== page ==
‘Sometimes I think I am the enemy of womankind,’ Lowell told Hardwick. He hurt all three of his wives grievously, but he believed in their greatness as writers, enriched them creatively and improved their sense of self-worth. He gave the first, Jean Stafford, lifelong facial disfigurement after crashing the car they were in while drunk at the wheel, and later broke her nose during a drunken row in New Orleans. He also encouraged her during the writing of her first novel, , which sold over 400,000 copies following its publication in 1944. The novel that Hardwick wrote after marrying Lowell, , is a big improvement on its predecessor, and the novel she wrote as a response to after his death, , is her best. ‘Everything I know’, she attested, ‘I learned from him.’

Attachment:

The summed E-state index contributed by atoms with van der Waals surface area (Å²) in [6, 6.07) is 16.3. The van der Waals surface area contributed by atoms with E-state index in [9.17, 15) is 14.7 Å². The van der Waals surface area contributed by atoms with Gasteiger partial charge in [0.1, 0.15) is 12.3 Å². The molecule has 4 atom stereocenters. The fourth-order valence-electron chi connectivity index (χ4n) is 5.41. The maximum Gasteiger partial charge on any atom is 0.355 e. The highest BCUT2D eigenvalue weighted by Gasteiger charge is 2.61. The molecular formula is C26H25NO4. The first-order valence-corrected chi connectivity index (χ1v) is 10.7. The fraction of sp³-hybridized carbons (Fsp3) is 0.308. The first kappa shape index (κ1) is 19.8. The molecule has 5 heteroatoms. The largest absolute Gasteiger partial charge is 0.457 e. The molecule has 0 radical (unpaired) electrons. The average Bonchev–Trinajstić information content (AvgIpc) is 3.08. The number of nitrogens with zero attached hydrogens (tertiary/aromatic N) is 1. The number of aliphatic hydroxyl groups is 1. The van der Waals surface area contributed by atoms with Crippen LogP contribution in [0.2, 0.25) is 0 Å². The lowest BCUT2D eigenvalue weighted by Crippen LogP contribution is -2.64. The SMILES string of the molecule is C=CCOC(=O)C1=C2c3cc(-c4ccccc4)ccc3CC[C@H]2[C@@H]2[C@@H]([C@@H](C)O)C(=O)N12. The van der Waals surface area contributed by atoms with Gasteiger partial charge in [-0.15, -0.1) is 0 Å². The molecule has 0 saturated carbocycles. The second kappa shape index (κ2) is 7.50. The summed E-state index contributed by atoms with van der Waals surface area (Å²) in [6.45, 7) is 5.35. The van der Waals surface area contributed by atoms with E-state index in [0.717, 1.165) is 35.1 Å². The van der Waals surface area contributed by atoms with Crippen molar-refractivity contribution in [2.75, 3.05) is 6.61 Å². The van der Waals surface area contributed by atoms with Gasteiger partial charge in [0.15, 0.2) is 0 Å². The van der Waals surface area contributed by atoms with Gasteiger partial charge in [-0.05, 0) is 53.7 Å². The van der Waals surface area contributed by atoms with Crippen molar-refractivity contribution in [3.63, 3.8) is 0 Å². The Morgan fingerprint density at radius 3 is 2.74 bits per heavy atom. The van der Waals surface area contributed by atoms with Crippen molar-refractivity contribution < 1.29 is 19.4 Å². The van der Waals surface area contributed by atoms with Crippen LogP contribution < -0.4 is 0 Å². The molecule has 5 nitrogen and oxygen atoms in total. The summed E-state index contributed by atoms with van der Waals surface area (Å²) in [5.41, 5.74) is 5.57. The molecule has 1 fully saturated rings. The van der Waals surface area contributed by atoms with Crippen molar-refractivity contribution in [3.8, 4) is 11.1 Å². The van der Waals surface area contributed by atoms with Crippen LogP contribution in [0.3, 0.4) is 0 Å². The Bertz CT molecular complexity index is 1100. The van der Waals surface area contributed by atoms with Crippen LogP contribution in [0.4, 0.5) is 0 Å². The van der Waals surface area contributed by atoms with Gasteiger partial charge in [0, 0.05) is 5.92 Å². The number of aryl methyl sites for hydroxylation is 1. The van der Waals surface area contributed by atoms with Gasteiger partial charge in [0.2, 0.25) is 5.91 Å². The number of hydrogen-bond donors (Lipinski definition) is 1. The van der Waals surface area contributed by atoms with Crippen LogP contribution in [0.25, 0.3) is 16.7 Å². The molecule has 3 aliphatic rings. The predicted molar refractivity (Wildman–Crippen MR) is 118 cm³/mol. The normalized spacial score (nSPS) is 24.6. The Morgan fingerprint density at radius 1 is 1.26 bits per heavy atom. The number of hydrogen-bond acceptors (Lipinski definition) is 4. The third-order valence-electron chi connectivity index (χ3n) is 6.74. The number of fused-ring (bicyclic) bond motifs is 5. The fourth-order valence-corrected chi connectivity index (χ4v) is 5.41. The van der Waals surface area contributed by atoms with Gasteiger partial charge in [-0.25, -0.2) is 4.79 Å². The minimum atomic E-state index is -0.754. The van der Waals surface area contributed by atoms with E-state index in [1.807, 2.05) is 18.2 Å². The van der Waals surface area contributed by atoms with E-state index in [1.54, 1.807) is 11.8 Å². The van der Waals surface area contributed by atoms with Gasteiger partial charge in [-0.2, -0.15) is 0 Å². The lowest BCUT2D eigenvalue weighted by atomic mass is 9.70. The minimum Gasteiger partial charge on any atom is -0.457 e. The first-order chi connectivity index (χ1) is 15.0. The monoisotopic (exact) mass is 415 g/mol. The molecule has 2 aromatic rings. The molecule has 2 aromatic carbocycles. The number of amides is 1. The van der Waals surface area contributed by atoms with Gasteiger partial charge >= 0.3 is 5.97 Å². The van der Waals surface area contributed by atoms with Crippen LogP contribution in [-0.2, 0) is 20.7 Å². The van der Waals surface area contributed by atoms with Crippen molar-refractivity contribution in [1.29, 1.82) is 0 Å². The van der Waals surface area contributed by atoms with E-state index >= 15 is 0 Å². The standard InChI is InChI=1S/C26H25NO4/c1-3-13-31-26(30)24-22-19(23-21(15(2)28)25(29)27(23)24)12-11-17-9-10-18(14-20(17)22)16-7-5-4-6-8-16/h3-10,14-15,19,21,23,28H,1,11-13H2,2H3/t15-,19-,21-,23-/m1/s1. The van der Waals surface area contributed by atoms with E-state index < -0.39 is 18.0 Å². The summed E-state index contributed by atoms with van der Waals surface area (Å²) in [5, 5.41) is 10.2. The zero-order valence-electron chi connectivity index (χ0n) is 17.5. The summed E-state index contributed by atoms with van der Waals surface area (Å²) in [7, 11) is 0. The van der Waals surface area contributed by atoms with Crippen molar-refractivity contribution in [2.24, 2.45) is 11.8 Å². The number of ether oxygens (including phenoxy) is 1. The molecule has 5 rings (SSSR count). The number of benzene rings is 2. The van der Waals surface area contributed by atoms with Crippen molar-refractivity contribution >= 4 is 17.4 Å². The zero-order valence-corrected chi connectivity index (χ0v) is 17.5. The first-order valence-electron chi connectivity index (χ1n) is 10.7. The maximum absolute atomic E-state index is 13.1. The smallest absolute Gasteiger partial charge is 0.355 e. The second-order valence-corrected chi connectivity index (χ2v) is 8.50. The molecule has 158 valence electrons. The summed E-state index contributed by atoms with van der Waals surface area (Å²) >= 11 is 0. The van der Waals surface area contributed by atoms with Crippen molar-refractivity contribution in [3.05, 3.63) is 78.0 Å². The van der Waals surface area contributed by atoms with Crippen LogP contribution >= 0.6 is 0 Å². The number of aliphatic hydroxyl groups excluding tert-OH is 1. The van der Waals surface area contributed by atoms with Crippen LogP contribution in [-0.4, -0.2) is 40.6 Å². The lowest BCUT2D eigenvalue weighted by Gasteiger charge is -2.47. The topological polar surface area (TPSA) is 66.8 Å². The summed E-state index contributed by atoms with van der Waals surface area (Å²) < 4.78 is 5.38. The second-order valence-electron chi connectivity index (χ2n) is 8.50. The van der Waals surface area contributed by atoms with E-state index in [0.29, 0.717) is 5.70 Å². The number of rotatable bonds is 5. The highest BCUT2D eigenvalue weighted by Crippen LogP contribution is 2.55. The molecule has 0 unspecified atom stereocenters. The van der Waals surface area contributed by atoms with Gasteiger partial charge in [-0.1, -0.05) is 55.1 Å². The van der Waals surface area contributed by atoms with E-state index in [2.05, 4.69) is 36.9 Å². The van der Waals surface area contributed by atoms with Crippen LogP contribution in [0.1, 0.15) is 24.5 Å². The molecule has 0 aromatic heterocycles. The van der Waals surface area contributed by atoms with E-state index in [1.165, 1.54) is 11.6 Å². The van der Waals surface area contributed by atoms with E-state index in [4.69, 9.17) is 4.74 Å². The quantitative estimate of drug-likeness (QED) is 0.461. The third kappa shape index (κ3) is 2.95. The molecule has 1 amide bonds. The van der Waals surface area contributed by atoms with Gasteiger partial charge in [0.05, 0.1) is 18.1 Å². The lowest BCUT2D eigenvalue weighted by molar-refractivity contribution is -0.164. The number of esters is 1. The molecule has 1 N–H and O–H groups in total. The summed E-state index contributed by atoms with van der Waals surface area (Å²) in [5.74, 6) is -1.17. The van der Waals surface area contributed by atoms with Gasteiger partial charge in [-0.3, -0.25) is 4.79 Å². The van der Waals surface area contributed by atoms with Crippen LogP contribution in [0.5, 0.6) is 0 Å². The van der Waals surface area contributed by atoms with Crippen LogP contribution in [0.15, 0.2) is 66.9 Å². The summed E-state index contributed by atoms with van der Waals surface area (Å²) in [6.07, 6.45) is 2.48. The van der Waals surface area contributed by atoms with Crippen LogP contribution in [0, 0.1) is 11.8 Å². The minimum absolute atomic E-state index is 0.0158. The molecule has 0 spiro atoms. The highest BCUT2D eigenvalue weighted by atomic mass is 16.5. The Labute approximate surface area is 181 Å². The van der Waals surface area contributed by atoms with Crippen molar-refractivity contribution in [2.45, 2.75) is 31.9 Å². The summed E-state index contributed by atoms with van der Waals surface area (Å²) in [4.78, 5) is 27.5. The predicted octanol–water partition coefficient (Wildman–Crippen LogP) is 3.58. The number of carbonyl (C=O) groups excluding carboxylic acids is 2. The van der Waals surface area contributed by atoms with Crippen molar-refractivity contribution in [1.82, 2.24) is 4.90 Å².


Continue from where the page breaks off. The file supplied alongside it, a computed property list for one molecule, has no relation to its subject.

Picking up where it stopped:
Wednesday, February 05, 2020
… Richard Davenport-Hines - Yours, Unfaithfully | Literary Review | Issue 483.